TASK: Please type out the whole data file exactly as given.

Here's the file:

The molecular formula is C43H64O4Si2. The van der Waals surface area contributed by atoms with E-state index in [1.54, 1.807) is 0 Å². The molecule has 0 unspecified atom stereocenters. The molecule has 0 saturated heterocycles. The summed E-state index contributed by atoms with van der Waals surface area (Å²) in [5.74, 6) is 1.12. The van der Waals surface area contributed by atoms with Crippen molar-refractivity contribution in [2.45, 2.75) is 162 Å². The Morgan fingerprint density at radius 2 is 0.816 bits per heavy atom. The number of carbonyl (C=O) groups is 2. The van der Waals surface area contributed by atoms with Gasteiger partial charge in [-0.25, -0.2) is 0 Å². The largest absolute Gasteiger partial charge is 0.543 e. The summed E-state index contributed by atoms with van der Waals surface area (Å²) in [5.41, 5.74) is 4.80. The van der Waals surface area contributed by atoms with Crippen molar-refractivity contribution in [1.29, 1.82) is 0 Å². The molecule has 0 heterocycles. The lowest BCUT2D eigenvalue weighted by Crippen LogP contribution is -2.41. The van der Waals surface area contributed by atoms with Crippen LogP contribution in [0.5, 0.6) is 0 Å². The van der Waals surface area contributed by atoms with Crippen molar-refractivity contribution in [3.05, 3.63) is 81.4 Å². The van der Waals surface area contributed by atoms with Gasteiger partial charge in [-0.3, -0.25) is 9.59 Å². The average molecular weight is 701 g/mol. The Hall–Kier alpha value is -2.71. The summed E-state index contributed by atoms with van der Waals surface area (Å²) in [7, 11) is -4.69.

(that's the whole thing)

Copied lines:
The molecular formula is C43H64O4Si2. The van der Waals surface area contributed by atoms with E-state index in [1.54, 1.807) is 0 Å². The molecule has 0 unspecified atom stereocenters. The molecule has 0 saturated heterocycles. The summed E-state index contributed by atoms with van der Waals surface area (Å²) in [5.74, 6) is 1.12. The van der Waals surface area contributed by atoms with Crippen molar-refractivity contribution in [2.45, 2.75) is 162 Å². The Morgan fingerprint density at radius 2 is 0.816 bits per heavy atom. The number of carbonyl (C=O) groups is 2. The van der Waals surface area contributed by atoms with Gasteiger partial charge in [-0.25, -0.2) is 0 Å². The largest absolute Gasteiger partial charge is 0.543 e. The summed E-state index contributed by atoms with van der Waals surface area (Å²) in [5.41, 5.74) is 4.80. The van der Waals surface area contributed by atoms with Crippen molar-refractivity contribution in [1.29, 1.82) is 0 Å². The molecule has 0 heterocycles. The lowest BCUT2D eigenvalue weighted by Crippen LogP contribution is -2.41. The van der Waals surface area contributed by atoms with Crippen LogP contribution in [0.5, 0.6) is 0 Å². The van der Waals surface area contributed by atoms with Crippen molar-refractivity contribution in [3.05, 3.63) is 81.4 Å². The van der Waals surface area contributed by atoms with Gasteiger partial charge in [-0.3, -0.25) is 9.59 Å². The average molecular weight is 701 g/mol. The Hall–Kier alpha value is -2.71. The summed E-state index contributed by atoms with van der Waals surface area (Å²) in [7, 11) is -4.69.